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What IBM's x86 exit may mean for rivals

What IBM's x86 exit may mean for rivals

Competition in the x86 market will shift

IBM's reported interest in selling parts of its x86 server business to Lenovo may bring major changes to the global market.

IBM is the third-largest seller of x86 servers by factory revenue, with 15.7% of the global market in 2012, according to IDC. That represents $5.6 billion for a company that earned $104.5 billion in revenue last year.

IBM's share of the x86 server segment has declined over the last several years. In 2010, it had 17.4% of the market and $5.5 billion in revenue.

By divesting at least part of its x86 server line, IBM gains additional investment dollars that it can spend on its higher margin efforts, especially its analytics and business intelligence, putting more pressure on rivals in these areas.

Lenovo, which is on its way to becoming the world's top PC vendor, may gain more than an x86 server line. It may also get, as part of any deal, IBM executive talent and capability to reach North American customers served today by Hewlett-Packard and Dell, said Richard Fichera, an analyst at Forrester.

"No Asian company has figured out to date how to sell to North American enterprises," Fichera said.

But there is no guarantee that Lenovo will be able to keep and expand on IBM's x86 server market share. It could lose it as well.

"Anytime there is a shift in players, there is always an opportunity to shift market share," said Jean Bozman, an analyst at IDC.

Analysts don't believe IBM will divest all of its x86 systems. It is expected to keep its new integrated systems, its PureSystems, which have been engineered for specific tasks, such as business intelligence and data analysis.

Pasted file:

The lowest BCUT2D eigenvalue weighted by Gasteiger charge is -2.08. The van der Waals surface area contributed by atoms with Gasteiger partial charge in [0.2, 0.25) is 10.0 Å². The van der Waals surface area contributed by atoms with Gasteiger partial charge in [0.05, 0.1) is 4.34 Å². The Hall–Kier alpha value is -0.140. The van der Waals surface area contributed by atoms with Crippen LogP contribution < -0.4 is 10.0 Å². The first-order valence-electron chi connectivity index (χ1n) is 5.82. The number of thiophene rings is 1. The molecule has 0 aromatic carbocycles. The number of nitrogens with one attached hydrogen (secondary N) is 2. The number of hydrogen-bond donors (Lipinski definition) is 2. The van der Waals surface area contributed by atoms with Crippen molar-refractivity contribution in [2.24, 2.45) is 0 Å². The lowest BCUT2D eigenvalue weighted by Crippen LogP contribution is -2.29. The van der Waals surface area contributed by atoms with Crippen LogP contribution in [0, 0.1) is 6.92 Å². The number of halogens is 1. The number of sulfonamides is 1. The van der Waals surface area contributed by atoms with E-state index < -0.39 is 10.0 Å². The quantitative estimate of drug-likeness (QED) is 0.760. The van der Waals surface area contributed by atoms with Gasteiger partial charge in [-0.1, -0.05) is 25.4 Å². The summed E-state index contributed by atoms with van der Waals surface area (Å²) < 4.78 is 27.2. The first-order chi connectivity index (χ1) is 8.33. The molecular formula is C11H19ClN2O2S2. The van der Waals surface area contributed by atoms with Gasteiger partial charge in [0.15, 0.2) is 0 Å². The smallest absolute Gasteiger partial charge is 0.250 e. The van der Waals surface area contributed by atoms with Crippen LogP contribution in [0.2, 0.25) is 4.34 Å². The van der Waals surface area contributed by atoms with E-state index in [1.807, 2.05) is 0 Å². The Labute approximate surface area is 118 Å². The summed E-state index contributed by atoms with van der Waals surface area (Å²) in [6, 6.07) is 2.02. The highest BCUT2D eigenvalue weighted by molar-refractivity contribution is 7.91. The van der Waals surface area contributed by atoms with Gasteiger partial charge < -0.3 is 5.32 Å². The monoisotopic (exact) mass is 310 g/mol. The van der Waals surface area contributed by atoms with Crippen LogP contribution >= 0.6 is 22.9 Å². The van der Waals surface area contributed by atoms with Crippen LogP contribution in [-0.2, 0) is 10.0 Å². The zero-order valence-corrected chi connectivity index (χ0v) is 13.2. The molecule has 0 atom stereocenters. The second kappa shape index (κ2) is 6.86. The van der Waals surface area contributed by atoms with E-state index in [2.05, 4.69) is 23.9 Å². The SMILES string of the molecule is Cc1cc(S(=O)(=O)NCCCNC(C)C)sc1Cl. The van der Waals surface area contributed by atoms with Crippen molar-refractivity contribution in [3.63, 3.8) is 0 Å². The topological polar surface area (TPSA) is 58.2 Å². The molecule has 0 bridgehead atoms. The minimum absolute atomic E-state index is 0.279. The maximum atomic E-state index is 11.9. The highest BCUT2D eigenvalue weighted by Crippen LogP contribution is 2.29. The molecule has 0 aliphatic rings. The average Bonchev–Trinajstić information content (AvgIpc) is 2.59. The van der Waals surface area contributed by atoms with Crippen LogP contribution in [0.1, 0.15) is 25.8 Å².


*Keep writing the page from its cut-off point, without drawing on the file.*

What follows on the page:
The only unexpected part of an IBM divesture is the timing. The company sold its PC business to Lenovo, it has also exited the hard disk drive and printer manufacturing business.

"IBM has never been shy about divesting businesses," said Charles King, an analyst at Pund-IT. And as with the PC, printer and disk drives, the low-end x86 server market "is heading further and further into commodity territory."

Ginni Rometty, IBM's CEO, appears as interested in jettisoning commodities as her predecessors.

Richard Partridge, a Gartner analyst, said in IBM's most recent annual report, Rometty makes clear that the firm has no interest in being a commodity seller. "Ours is a different choice: The path of innovation, reinvention and shift to higher value," she wrote.

For IBM's x86 customers, Partridge's advice is to sit tight. It will take months for any divesture to complete. "Once details become clear, then customers can ask how well the different x86 servers integrate with other IBM server lines," he said.

Patrick Thibodeau covers cloud computing and enterprise applications, outsourcing, government IT policies, data centers and IT workforce issues for Computerworld. Follow Patrick on Twitter at @DCgov or subscribe to Patrick's RSS feed. His e-mail address is

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Tags HPserversDellbusiness intelligencesoftwareapplicationsIDCHewlett-Packardhardware systemsBusiness Intelligence/Analytics

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